They're in the presence of the almighty, and they make a picnic? Of course, the rabbis of the Talmud put a little spin on it, seeing it as an intellectual encounter with the Divine-that what they were eating and drinking was G"d's presence. A possible and acceptable interpretation. In the presence of G"d there is no need for earthly, quotidian things. G"d provides all that is necessary, and perhaps more. The rabbis say that the elders didn't really "see" (vayiru, from the root resh-aleph-hey, to see) G"d, they "beheld" (vayekhezu, from the root khet, zayin, hey, which also means to see, or perceive, but is cognate with other Hebrew and Arabic words that mean things like "seer" and "vision" and "inner vision") G"d. That is to say, they finally "got it." They understood that G"d was real, and truly could not be represented by idols." The food and drink are perhaps metaphor for "they perceived with all of their senses."

However, it could just as easily be telling us "even in the presence of G"d, you have to meet your basic human needs. It's easy, in the face of something awesome (or awful) to forget all about yourself and your needs. And, with all due respects to the mystics, G"d's presence isn't likely to provide your body with the necessary amino acids and proteins to enable you to survive.

Or think of the Grand Canyon scene in National Lampoon's vacation. "Oh, look, it's G"d. How impressive. OK, gotta go!" It's nice to encounter G"d, but we're hungry and thirsty after that climb.

Of course, the Torah doesn't say who provided the food and drink (though the rabbis were happy to speculate on that.) Was G"d being a good hostess, or did they bring they stuff with them?

Or maybe G"d had a plan after all. Keep the elders happy and sated, while Moshe comes up the mountain to get these tablets that G"d has inscribed. (Curiously, the text says G"d inscribed the tablets with the teaching (haTorah) and commandment (v'haMitzvah), both the teachings, and commandments. Hmmm. OK, we'll overlook the singular-ness of the nouns and view them as collective, therefore implying the plurality of "teachings and commandments." Either way, we have a problem. Because either G"d wrote a teaching and a commandment, or G"d wrote all the teachings and the commandments. Not just ten commandments. Hmmm.)

OK, it's time for me to go now and see, behold, eat and drink. Will they all relate to a common source, or will some needs get fulfilled divinely and some mundanely? Let's all go find out for ourselves.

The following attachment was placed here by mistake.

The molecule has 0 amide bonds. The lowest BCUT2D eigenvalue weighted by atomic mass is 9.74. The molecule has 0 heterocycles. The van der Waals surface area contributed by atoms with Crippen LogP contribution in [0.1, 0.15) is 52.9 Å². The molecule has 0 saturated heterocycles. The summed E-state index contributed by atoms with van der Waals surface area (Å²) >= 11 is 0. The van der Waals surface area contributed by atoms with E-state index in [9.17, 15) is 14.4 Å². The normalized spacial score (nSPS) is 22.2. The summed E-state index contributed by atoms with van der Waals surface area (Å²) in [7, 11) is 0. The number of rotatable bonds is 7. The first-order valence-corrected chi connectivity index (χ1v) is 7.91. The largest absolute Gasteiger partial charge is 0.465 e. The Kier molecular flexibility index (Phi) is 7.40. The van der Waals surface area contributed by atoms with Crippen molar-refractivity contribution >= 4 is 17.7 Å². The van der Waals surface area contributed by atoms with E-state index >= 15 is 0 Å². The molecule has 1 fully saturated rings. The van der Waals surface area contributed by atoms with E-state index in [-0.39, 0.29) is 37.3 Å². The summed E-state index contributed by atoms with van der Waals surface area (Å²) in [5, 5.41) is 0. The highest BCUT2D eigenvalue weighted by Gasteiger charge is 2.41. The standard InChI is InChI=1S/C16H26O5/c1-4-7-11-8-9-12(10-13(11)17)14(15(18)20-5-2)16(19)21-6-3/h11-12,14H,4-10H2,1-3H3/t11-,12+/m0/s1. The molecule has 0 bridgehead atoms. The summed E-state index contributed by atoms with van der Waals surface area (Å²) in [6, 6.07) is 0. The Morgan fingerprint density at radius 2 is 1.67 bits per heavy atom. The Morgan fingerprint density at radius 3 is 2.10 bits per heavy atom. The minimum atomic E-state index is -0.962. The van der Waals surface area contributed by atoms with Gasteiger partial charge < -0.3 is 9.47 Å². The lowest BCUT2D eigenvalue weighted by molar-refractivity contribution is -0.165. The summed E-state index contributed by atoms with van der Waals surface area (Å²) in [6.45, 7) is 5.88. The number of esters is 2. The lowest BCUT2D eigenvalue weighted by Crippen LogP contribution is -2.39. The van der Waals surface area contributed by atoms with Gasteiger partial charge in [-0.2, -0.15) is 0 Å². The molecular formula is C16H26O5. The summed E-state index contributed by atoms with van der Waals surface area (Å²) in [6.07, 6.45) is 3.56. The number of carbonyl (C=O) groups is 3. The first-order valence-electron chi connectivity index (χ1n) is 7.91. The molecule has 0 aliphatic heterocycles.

Shabbat Shalom

©2017 (portions ©2007) by Adrian A. Durlester

Other Musings on this parasha:

Mishpatim 5777 - Whjy I'm Still not Unplugging for the National Shabbat of Unplugging Next Week
Mishpatim 5776 - Might For Right
Mishpatim 5775 - Revisiting Situational Ethics
Mishpatim 5774 - Chukim U'mishpatim Revisited
Mishpatim 5773 - No One Mounrs the Wicked
Mishpatim 5772-Repairing Our Damaged Temple
Mishpatim 5771 - Getting Past the Apologetics
Mishpatim 5770 - Divine Picnic
Mishpatim 5769 - Redux 5757/5761 Change from the Inside
Mishpatim 5768 - Justice for All
Mishpatim 5767-To See, To Behold, To Eat, To Drink
Mishpatim 5766 - Mishpatim with a Capital IM
Mishpatim 5765-Eid Khamas (revised)
Mishpatim 5764-Situational Ethics
Mishpatim 5763-My Object All Sublime
Mishpatim 5762-Enron Beware!
Mishpatim 5761-Change from the Inside
Mishpatim 5760-Chukim U'mishpatim
Mishpatim 5759-Eid Khamas-Witness to Violence

Thursday, February 1, 2018

Random Musing Before Shabbat–Yitro 5778–B’khol HaMakom Revisited

You know, for such a short parasha, Yitro is sure full of major happenings. Yitro comes to visit his son-in-law, and offers him some friendly advice. His simple advice to Moshe has become the framework for judicial administration for the last few millennia.

Then the people arrive at Sinai. G"d speaks to Moshe, telling him to say to the Israelites:

אַתֶּ֣ם רְאִיתֶ֔ם אֲשֶׁ֥ר עָשִׂ֖יתִי לְמִצְרָ֑יִם וָאֶשָּׂ֤א אֶתְכֶם֙ עַל־כַּנְפֵ֣י נְשָׁרִ֔ים וָאָבִ֥א אֶתְכֶ֖ם אֵלָֽי׃

‘You have seen what I did to the Egyptians, how I bore you on eagles’ wings and brought you to Me. (Ex. 19:4)

וְעַתָּ֗ה אִם־שָׁמ֤וֹעַ תִּשְׁמְעוּ֙ בְּקֹלִ֔י וּשְׁמַרְתֶּ֖ם אֶת־בְּרִיתִ֑י וִהְיִ֨יתֶם לִ֤י סְגֻלָּה֙ מִכָּל־הָ֣עַמִּ֔ים כִּי־לִ֖י כָּל־הָאָֽרֶץ׃